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Feature: Harsh prison life for Kenya's disabled people

by Robert Manyara

NAIVASHA, Kenya, Dec. 2 (Xinhua) -- The high intimidating walls marked with manned towers rise to the sky completely, blocking the ongoing activities in the vast compound.

The dark and equally high gate do not make things any better as hawk-eyed warders armed with guns scrutinize any visitors touring the Naivasha G.K Prison, about 90 km northwest of Nairobi.

The high gates and intimidating warders do not, however, mask the shouts and sounds from the over 3,000 inmates safely locked behind walls.

Inside the penal institution, dubbed as the largest in East and Central Africa, it's a beehive of activity as inmates and warders move in all directions.

In one corner of the vast institution, bare-inmates are busy chasing a worn-out ball as their colleagues egg them on in a football competition pitting two blocks.

In a nearby field, a game of volleyball is at its peak with those involved and the spectators having fun, while meters away, a 'barber' works tirelessly on his customers.

In the industries, scores of the inmates engage in carpentry, metal work and other manual work as part of their rehabilitation.

Despite all this, one group sticks out like a sore thumb as its seats in an open ground, discussing various issues ranging from politics to life in prison. These are the disabled inmates at the prison.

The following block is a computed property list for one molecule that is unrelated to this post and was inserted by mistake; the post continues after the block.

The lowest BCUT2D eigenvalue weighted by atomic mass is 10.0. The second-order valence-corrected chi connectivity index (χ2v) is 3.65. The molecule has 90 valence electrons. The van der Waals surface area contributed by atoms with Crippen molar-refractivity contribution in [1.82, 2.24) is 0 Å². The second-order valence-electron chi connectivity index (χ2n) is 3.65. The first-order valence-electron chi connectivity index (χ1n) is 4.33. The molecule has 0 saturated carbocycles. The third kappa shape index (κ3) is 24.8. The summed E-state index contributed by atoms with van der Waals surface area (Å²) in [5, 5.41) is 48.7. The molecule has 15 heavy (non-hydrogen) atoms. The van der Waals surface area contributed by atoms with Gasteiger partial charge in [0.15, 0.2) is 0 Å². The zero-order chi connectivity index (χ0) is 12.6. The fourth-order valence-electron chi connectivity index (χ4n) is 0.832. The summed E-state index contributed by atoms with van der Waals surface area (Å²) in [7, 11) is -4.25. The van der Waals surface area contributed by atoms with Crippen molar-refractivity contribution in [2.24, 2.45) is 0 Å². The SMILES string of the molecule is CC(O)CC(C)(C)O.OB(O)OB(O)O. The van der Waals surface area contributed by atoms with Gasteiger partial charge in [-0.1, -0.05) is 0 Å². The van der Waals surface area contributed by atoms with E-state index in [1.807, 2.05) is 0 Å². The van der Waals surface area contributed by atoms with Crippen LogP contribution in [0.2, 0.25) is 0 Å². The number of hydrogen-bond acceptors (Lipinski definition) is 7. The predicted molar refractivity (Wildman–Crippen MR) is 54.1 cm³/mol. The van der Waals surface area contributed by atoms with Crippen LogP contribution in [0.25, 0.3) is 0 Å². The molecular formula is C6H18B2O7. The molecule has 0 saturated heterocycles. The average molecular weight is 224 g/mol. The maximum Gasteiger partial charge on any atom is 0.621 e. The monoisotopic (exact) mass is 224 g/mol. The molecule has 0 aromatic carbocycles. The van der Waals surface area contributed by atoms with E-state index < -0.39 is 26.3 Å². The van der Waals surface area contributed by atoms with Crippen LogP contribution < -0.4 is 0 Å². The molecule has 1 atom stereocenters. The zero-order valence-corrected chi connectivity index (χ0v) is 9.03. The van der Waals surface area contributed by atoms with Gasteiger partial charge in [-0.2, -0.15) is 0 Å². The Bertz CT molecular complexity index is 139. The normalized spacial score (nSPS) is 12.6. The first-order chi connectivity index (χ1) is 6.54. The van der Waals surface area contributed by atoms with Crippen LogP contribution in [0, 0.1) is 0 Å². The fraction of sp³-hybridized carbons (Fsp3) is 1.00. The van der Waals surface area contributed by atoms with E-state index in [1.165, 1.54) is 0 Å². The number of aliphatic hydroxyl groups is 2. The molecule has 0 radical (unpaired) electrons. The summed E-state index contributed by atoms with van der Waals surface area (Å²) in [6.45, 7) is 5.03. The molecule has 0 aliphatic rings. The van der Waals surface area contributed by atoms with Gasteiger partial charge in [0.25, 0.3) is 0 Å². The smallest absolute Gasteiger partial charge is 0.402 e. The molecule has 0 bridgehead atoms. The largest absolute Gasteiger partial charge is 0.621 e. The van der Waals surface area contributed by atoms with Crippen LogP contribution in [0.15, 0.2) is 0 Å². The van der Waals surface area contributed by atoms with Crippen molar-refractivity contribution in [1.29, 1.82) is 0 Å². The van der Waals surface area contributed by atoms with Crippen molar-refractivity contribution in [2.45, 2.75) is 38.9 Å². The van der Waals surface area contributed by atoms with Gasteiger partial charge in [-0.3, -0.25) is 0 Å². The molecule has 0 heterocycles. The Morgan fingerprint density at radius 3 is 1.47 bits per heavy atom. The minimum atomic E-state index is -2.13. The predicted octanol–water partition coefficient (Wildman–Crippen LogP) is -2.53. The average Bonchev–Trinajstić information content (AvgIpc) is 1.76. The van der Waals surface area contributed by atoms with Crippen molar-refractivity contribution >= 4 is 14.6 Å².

With the highest number of inmates in the country, majority on life sentence, the group of disabled prisoners cannot be missed. Their disabilities range from blindness to missing arms, and their stories is that of pain, challenges and segregation.

Here in the prison, there are close to 50 inmates suffering from various disabilities, with a higher number suffering from mental illness. For the disabled, their challenges are the same, which include lack of special services and kits to address their needs.

Some of the inmates came to the prison with the disabilities, while others got crippled while serving various jail terms and their lives have never been the same.

A case in hand is that of 49-year-old Elijah Ngotho, who is serving life sentence after he was sentenced in 1999 for robbery with violence.

"In 2000 I got an eye infection, and despite seeking medical services the situation continued to deteriorate. And in April 2001. I completely lost my eye sight," Ngotho told Xinhua ahead of Int'l Day of Persons with Disabilities that falls on Dec. 3.

And with the loss of the eye-sight his family abandoned him, Ngotho had to rely on fellow inmates for basic needs. And for 14 years now, he has never seen what goes around in the prison.

Ngotho said fetching water, bathing, washing clothes, and even feeding is a problem, adding that soon after loosing his eyesight he was deeply traumatized by the ordeal.

"The prison management has been sensitive to my needs, allocating someone to help me but we need more funds from the government to address our cases," he said.

Ngotho said the blind inmates need special teachers and kits in their learning, adding that the government should consider pardoning such inmates.

For Josphat Gashundu, who hails from Kakamega and is serving life sentence, his woes date back in 2004 when a mob set on him plucking out one of his eye.